What are some scene differences between Harper Lee's novel To Kill a Mockingbird and the play adaptation?

Expert Answers
Tamara K. H. eNotes educator| Certified Educator

One major difference between the play adaptation of Harper Lee's To Kill a Mockingbird and her original novel is that the opening scene is really a compilation of multiple scenes in multiple chapters.

The play opens with the adult Jean Louise and child Scout alternately serving as narrators. In the opening scene, Jean Louise comments on how, growing up, she and Jem had felt their father was too old, "nearly fifty," which they felt "reflected on his manliness." Young Scout follows the comment with a reflection about all the interesting things Atticus didn't do that further made the children feel their father was a feeble man:

Atticus doesn't drive a dump truck for the county, he isn't a sheriff, he doesn't farm or work in a garage, or anything worth mentioning. Other fathers go hunting, play poker, or fish. Atticus works in an office, and he reads. (I.i.)

In the book, while it is true that the narrator Scout voices these same opinions, she doesn't do so until much later in the book, not until Chapter 10, nearly halfway into the book. Also, what Scout says in her narration in Chapter 10 is very similar to what the narrators say in the play but not identical. Of particular interest is the fact that Scout ends her list of things her father doesn't do with the comment, "... or do anything that could possibly arouse the admiration of anyone."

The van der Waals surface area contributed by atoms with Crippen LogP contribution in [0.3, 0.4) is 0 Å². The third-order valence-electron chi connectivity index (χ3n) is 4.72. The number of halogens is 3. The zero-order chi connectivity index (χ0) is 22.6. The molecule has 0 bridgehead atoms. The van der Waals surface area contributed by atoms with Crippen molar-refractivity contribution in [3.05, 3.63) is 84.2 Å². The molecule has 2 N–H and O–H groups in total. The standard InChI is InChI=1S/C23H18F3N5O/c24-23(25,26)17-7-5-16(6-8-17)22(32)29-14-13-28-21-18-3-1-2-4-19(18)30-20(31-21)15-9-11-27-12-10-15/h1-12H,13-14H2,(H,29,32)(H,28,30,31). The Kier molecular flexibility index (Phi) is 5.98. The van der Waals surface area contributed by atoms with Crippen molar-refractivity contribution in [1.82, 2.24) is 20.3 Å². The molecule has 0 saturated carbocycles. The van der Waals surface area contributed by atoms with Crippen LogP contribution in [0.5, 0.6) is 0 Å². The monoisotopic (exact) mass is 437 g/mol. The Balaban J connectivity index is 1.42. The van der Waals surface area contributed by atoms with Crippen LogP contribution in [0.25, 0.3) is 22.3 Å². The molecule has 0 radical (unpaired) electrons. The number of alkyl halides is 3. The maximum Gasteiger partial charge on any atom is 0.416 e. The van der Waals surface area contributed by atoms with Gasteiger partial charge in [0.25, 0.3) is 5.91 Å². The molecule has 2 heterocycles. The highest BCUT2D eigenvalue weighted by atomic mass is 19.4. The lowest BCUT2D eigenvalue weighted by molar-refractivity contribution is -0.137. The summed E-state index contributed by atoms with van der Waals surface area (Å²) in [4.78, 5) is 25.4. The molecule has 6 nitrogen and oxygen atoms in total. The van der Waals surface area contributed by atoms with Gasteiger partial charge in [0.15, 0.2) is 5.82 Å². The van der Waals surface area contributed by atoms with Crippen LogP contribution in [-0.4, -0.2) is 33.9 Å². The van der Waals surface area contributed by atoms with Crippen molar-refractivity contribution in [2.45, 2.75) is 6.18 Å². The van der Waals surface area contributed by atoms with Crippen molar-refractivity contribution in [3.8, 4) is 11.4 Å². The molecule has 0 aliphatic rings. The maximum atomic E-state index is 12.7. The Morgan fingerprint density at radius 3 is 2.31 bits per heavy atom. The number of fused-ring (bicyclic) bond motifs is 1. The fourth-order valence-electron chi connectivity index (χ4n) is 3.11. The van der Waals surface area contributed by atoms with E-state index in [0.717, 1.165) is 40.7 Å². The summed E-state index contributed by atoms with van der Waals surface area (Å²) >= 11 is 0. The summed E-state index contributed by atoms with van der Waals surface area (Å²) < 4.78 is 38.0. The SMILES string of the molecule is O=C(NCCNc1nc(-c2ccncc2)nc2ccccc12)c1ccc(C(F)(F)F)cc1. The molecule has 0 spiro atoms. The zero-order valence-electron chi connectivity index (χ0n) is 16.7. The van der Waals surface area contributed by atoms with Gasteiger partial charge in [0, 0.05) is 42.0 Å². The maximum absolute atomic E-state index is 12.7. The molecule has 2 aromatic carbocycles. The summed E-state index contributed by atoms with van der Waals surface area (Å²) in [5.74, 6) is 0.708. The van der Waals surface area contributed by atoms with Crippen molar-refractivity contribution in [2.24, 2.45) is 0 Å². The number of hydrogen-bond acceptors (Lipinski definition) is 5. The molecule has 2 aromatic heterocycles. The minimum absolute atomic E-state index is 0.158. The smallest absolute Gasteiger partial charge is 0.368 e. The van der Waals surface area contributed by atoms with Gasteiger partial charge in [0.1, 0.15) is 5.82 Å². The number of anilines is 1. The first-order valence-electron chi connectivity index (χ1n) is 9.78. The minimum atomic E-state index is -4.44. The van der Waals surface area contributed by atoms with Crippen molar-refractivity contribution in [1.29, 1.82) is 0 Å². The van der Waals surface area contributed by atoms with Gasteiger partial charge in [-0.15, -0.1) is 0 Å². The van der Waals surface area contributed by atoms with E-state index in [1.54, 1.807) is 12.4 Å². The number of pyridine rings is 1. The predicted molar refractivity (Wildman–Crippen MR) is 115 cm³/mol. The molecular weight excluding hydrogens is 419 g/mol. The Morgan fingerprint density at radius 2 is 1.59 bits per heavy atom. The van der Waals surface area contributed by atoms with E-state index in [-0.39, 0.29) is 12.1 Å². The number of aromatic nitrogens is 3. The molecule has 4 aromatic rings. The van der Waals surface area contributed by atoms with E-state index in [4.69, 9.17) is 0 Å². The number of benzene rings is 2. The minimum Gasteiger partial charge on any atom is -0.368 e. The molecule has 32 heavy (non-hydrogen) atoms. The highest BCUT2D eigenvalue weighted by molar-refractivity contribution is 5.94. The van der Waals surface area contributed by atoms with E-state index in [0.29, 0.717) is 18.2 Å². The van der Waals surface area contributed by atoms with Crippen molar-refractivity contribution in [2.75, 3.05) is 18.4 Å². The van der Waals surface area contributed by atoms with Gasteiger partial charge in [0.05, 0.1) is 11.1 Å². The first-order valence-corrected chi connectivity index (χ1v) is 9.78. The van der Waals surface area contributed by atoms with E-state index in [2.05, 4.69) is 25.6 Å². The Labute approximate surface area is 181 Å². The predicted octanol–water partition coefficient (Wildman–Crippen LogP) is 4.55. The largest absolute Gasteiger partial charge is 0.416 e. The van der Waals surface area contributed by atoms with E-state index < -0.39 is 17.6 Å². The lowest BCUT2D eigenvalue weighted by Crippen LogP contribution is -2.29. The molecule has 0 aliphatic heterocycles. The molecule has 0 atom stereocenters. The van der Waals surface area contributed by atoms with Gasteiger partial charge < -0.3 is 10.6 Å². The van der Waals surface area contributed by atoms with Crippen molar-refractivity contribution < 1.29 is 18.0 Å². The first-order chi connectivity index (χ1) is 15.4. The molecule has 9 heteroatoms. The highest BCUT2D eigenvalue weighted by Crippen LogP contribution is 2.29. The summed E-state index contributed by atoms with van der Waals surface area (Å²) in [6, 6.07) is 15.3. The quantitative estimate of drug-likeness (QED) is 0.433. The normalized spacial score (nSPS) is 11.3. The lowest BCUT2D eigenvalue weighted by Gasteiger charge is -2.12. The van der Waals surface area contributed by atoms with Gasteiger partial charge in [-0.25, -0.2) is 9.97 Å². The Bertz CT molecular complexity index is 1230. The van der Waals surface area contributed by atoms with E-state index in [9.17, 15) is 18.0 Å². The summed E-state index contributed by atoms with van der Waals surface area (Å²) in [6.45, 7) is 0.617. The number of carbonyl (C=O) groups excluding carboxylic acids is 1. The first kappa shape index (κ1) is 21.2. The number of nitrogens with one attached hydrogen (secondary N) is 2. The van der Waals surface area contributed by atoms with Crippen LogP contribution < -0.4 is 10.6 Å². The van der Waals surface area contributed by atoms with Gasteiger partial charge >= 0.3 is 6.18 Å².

Also, in the opening scene of the play, the voice of an unidentified boy is heard "calling from off L," meaning Offstage Left. The boy is heard saying, "Hey, Scout--how come your daddy defends niggers? (Singsong.) Scout's daddy defends nig ... gers!" (I.i). When Scout retorts, "You gonna take that back, boy?," the boy replies, "You gonna make me? My folks say your daddy's a disgrace and that nigger oughta hang from the water tank" (I.i).

The offstage, unidentified boy appears to be a representation of Cecil Jacobs in the book. While the dialogue exchange in the play is mostly an accurate representation of the dialogue in the book, the fight between Cecil Jacobs and Scout actually occurs much later in the book than in the play. In the book, the scene does not take place until Chapter 9. What's more, the scene in the book is used to develop a major theme, a theme not touched upon in the opening scene of the play. In Chapter 9, Scout is beginning to learn to control her temper, and though she feels tempted to hit Cecil, she drops her fists and walks away, making it the first time she had "ever walked away from a fight" (Ch. 10). Instead, in the opening scene of the play, though she never follows through with her swing, stage directions don't describe her as walking away and learning from the moment.

Read the study guide:
To Kill a Mockingbird

Access hundreds of thousands of answers with a free trial.

Start Free Trial
Ask a Question